Throughout the years, Clinton has been attacked for her ever-changing hairstyles. Unlike regular folk, who have the luxury of deciding they want bangs at age 32 and a bob at 34, Clinton nabbed headlines with every trip to a salon. In 1994, an article in the San Jose Mercury News went as far as saying "Clinton watchers" find her chameleon hair "most discomforting for the national sense of identity … After all, you wouldn’t want the Statue of Liberty changing her hemline every other week." You’d think she was going from mermaid hair to Mohawk instead of sliding her part over an inch.

Image: Spencer Platt/Getty

When political candidates change their ‘do, the message they’re conveying is: I have a difficult time making up my mind. I’ll have just as difficult a time making up my mind as president.

"Candidates cannot have a dramatic makeover during the middle of a campaign," Schatteman says. "If changes are made, they need to be so slight that they are barely [perceptible]."

In Clinton’s case, this means a cut that is shorter and blonder than ever before, with slight tweaks along the way. "Sometimes it’s off her face, other times she wears a soft fringe," Hartmann says. "I think it shows that she is modern and not afraid of change as long as it is within her realm."

If Cruz’s hair makes him the George McFly of politics, Bernie Sanders is Doc Brown. In complete contrast to styles sported by the Republicans, the Vermont senator’s hair is downright feral and seems purposely disheveled, as if he never met a brush he liked. "Bernie Sanders is the rebel in this campaign and comes from a different era," Schatteman says. "He wants to revolutionize and change Washington, and his hairstyle reflects that. His style is unconventional for Washington." Let’s be honest. His style is unconventional for someone who wants to revolutionize the faculty room at your community college, nevermind Washington.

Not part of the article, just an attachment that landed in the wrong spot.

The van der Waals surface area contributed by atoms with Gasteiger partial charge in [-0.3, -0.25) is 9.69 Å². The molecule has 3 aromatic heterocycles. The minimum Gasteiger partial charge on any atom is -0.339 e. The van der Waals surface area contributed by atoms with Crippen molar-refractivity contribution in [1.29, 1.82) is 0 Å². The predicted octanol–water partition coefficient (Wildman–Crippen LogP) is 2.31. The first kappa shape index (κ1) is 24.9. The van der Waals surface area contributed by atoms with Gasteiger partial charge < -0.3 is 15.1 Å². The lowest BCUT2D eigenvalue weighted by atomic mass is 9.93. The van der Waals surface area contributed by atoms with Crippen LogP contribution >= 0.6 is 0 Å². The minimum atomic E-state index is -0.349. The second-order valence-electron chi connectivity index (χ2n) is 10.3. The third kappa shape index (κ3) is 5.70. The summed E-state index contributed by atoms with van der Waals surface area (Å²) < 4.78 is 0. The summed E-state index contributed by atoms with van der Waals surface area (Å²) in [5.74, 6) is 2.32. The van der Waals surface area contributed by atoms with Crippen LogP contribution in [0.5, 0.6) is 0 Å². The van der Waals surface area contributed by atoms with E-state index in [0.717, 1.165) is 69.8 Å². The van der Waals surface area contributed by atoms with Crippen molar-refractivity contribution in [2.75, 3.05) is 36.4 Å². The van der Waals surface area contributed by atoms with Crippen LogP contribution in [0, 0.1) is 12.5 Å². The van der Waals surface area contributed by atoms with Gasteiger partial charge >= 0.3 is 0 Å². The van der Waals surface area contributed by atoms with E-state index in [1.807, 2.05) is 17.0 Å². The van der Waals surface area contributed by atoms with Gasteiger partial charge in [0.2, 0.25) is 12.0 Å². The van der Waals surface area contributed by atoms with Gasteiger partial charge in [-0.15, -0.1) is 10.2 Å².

To be fair, it’s possible Sanders is so focused on stopping corporations from sheltering income overseas that his hair is the last thing on his mind. It’s equally possible that he knows damn well his hair (and the bald spot he refuses to cover up) only enhances his credibility.

Image: William Thomas Cain/Getty

But there’s one thing renegade Sanders shares with all male politicians of a certain age: the ability to reap the benefit of society’s "primal" belief that grey hair reflects wealth, power, and success, Hartmann says.

"A woman with grey hair is seen as past her prime," Hartmann says. "Although this way of looking at the issue is slowly disintegrating, it still plays a role. Unfortunately, if a female politician wants to be looked at as successful and powerful it is in her best interest to color her hair."

Gives new meaning to the phrase "won by a hair."